TED talks are “ideas worth spreading” in the areas of Technology, Entertainment and Design. In this five-part series, Nicole Bell shares TED talks every writer should watch. Part one featured Elizabeth Gilbert on Your Elusive Genius and part two featured Andrew Stanton’s talk, Clues to a Great Story.
This week’s TED talk, while not explicitly related to writing, discusses one of the most important virtues of being a writer: Vulnerability.
As writers, our job is not to use our writings exclusively as cathartic personal diary entries or profit gain, but to use them instead as a means by which we can connect with other people on the deepest emotional and spiritual levels. In order to do this, we must be open with ourselves and with our readers. Brené Brown discusses her six-year study of vulnerability and it’s importance in our daily lives.
My sophomore year of college I had to put together a rising Junior portfolio for my writing professors to review. After they had read through it, we had a meeting to discuss their thoughts on my writing and to allow them to give me their decision as to whether I should continue as a Creative Writing major (talk about intimidating!). I sat on the old, squishy sofa in the head of my department’s office and nervously tapped my foot as they began their evaluation. Everything was in order and seemed up to par—with one exception. “Miss Nicole,” my fiction professor with the tattoos on his forearms and crazy patterned tie crossed his arms, “it’s all good, but I feel like you’re holding something back.” My other professor nodded in agreement, “Yeah, it all feels a little…reserved.”
My heart sunk. Like Brown says in her Talk, you can receive 37 positives and one “opportunity for growth” only to have it ruin your whole month. I was frustrated first because I hadn’t been perfect, and second because I had no idea how to fix the problem they had found. What did they mean by, “I’m holding something back”? What I didn’t realize then was, in Brown’s terminology, I was feeling shame: “And shame is really easily understood as the fear of disconnection: Is there something about me that, if other people know it or see it, that I won’t be worthy of connection?”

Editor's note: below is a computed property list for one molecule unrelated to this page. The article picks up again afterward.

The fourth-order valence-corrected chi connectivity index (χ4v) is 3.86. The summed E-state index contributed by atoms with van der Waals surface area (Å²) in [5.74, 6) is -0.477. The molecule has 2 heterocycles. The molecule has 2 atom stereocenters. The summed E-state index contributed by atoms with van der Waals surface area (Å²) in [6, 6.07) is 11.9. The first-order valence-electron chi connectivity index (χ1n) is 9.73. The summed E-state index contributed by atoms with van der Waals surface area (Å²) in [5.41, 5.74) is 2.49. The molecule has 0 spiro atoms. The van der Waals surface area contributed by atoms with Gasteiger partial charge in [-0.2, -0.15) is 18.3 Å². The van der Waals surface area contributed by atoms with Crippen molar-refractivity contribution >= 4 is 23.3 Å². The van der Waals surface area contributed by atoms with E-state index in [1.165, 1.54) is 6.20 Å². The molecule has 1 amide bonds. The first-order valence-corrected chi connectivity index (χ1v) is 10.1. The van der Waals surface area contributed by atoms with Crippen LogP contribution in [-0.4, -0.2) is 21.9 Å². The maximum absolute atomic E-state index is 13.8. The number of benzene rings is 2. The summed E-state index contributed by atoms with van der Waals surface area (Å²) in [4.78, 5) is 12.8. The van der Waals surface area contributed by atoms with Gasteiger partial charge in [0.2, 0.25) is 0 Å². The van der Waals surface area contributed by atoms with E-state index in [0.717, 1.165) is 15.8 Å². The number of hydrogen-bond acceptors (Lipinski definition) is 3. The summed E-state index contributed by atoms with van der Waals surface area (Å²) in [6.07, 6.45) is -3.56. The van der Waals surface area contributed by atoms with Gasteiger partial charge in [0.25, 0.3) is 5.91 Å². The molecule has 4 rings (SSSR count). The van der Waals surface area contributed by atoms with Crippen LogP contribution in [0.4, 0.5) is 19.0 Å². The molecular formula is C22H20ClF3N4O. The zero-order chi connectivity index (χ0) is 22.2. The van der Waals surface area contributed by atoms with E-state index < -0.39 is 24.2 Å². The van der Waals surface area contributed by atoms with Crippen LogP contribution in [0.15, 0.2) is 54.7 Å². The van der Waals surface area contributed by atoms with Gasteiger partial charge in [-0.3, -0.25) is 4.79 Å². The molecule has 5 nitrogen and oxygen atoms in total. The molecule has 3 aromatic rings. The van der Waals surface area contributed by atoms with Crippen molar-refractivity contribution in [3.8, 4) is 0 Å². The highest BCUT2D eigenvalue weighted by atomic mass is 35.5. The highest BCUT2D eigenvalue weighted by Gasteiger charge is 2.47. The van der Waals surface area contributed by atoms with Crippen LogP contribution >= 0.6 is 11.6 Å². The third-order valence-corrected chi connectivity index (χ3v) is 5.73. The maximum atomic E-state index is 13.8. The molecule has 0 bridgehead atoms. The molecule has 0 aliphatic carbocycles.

Fast forward one year to when I sat in a Scriptwriting class: We had a guest speaker for the day who was a local playwright, director, and actor. He sat at the head of the conference table and warned us that he would keep talking if we didn’t interrupt him with questions, but that was fine by me. I was entranced not just because he had the perfect rich and rolling southern Mississippi gent’s accent, but more because of his testimony to the necessity of vulnerability in his writing. He championed the exact same ideas of vulnerability Brown addresses in her Talk. The people who are most vulnerable in their writings have the best connections with their readers, who can then connect further with other readers. These writers, “were willing to let go of who they thought they should be in order to be who they were, which you have to absolutely do that for connection,” (Brown, on people who are whole-hearted).
My mind was blown. All the critiques from the junior portfolio suddenly started to make sense! I realized that it’s okay to not be okay, and it’s necessary to show this in my writing. It’s okay to reveal my personality, flawed though it may be, in my stories, poetry, and characters. My writing has become so much more genuine and relatable since I’ve watched this TED Talk and since that day in scriptwriting class. Brown says, “You can’t numb those hard feelings without numbing the other affects, our emotions. You cannot selectively numb. So when we numb those, we numb joy, we numb gratitude, we numb happiness.” By shutting out my imperfections I had ultimately shut my whole self away from my readers.
Maybe some of you are holding back in your writing; I want to encourage you to take to heart what Brown has to say. Not only will your writing grow, but your personal relationships with others will deepen to new levels where you will reap the greatest relational rewards.